Retained EU Law (Revocation and Reform) Bill (interim report)

Date Legislation considered: 01 November  2022

Date Legislation in Force: Not yet in force

Potential Right(s) Affected: Residence/Discrimination/Equal Treatment/ Workers/ Social Security

What does the legislation do?

The Retained EU Law (Revocation and Reform) Bill (“the Bill”) was introduced to the House of Commons on 22 September 2022. The Explanatory Notes state that its purpose is “to provide the Government with all the required provisions that allow for the amendment of retained EU law (REUL) and remove the special features it has in the UK legal systems.” The Explanatory Notes further state that “the Bill will give effect to policies that were set out in the Benefits of Brexit Report published in January 2022 and the Government’s announcement of the review into the substance and status of REUL in September 2021

The Bill contains 23 clauses and 3 Schedules, addressing a range of issues. It makes provision for significant changes to the current status, operation, and content of a body of domestic law that is known as “retained EU law” . In simple terms retained EU law (“REUL”) is a category of domestic law created at the end of the transition period (11pm on 31 December 2020). It is made up of certain EU laws that were ‘copied and pasted’ or preserved in the UK statute book in order to minimise disruption on EU Exit and avoid gaps in the law in important areas such as employment law and the environment.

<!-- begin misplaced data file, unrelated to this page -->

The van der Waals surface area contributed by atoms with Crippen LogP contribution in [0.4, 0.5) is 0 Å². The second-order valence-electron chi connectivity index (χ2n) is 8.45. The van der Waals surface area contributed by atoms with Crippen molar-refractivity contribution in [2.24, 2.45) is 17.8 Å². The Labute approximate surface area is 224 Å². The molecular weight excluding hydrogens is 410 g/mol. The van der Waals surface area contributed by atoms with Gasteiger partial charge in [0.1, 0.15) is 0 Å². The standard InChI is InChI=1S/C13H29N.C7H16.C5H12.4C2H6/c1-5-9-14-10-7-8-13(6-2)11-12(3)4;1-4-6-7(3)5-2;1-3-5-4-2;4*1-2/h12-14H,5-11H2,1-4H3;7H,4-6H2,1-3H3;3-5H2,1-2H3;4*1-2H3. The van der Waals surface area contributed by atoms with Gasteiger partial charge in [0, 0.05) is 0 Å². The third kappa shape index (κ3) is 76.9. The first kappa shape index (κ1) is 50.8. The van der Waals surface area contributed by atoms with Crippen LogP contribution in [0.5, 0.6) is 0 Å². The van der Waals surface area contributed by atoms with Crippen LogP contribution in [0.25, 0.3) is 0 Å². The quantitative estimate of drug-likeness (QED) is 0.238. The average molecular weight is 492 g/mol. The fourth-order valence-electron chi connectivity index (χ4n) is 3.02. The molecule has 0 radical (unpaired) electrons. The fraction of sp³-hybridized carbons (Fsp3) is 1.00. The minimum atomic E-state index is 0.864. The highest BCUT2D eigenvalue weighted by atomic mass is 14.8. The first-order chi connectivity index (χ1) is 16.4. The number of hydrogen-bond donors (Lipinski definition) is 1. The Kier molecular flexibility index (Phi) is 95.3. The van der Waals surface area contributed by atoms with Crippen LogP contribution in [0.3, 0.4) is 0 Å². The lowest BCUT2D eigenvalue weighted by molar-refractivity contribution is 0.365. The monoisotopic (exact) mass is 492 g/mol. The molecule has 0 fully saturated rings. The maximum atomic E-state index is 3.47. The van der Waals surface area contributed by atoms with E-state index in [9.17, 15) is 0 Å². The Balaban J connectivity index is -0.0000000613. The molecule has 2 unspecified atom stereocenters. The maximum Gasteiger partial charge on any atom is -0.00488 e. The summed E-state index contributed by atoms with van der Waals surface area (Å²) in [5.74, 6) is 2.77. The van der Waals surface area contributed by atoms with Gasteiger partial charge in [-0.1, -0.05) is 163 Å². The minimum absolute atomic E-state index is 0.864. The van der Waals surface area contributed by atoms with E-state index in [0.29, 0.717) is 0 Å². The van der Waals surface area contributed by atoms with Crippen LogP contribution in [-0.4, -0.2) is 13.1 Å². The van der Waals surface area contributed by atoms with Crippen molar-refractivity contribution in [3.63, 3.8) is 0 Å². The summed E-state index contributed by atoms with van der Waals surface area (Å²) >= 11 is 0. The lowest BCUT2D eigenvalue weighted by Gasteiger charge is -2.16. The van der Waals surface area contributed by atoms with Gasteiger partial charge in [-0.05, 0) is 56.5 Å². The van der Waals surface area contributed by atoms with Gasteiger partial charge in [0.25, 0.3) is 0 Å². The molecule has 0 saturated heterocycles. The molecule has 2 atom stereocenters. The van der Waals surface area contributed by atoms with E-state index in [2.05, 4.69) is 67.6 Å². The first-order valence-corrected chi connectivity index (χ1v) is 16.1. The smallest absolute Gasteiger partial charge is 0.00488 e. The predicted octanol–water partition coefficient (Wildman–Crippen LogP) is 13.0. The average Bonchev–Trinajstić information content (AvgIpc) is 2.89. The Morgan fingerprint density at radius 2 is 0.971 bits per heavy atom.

This interim report only addresses Clauses 1 and 2 of the Bill, which are concerned with the repeal or ‘sunsetting’ of most REUL. Further reports will be published here as the Bill makes its passage through Parliament

Sunset of REUL

Clause 1 of the Bill, which comes into force on the day that the Act is passed, sets out how the sunset mechanism will work.

It provides that unless action is taken by UK Ministers or a devolved authority (in devolved areas) to preserve “EU-derived subordinate legislation” and “retained direct EU legislation” (which are forms of REUL), it will cease to exist on the statute book on 31 December 2023.

Clause 2 enables UK Ministers to postpone the sunset until as late as 23 June 2026 for some but not all retained EU law, via statutory instrument.

The sunset provision does not apply to certain financial services legislation which is expressly excluded.

Clause 1(4) of the Bill sets out the “EU-derived subordinate legislation” that is in scope of the sunset. It includes domestic subordinate legislation made under powers within the European Communities Act 1972; or that operated immediately before 11pm 31 December 2020 for the purpose of implementing EU obligations etc.

“Retained direct EU legislation” is defined in section 20(1) of the European Union (Withdrawal Act) 2018 (“EUWA”) and includes all EU regulations, decisions or tertiary legislation and certain parts of the EEA agreement.

Sunset and Relevant Separation Agreement Law